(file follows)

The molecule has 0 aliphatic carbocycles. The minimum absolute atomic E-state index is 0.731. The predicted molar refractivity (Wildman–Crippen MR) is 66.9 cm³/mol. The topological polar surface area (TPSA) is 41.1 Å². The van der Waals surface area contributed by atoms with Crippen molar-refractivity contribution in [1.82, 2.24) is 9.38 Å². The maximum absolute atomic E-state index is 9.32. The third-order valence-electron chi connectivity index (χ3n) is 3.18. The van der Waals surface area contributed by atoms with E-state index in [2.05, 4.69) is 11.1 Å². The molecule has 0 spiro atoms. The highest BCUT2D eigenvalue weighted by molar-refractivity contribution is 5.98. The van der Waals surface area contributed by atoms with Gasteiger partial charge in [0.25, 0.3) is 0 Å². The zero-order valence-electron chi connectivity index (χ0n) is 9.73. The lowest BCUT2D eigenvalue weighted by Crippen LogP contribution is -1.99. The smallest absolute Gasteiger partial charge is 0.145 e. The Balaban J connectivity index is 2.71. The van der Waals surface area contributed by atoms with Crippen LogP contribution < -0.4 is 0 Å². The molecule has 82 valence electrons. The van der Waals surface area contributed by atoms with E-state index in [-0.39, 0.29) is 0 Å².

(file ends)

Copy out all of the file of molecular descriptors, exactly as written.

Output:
The molecule has 0 aliphatic carbocycles. The minimum absolute atomic E-state index is 0.731. The predicted molar refractivity (Wildman–Crippen MR) is 66.9 cm³/mol. The topological polar surface area (TPSA) is 41.1 Å². The van der Waals surface area contributed by atoms with Crippen molar-refractivity contribution in [1.82, 2.24) is 9.38 Å². The maximum absolute atomic E-state index is 9.32. The third-order valence-electron chi connectivity index (χ3n) is 3.18. The van der Waals surface area contributed by atoms with E-state index in [2.05, 4.69) is 11.1 Å². The molecule has 0 spiro atoms. The highest BCUT2D eigenvalue weighted by molar-refractivity contribution is 5.98. The van der Waals surface area contributed by atoms with Gasteiger partial charge in [0.25, 0.3) is 0 Å². The zero-order valence-electron chi connectivity index (χ0n) is 9.73. The lowest BCUT2D eigenvalue weighted by Crippen LogP contribution is -1.99. The smallest absolute Gasteiger partial charge is 0.145 e. The Balaban J connectivity index is 2.71. The van der Waals surface area contributed by atoms with Crippen LogP contribution < -0.4 is 0 Å². The molecule has 82 valence electrons. The van der Waals surface area contributed by atoms with E-state index in [-0.39, 0.29) is 0 Å².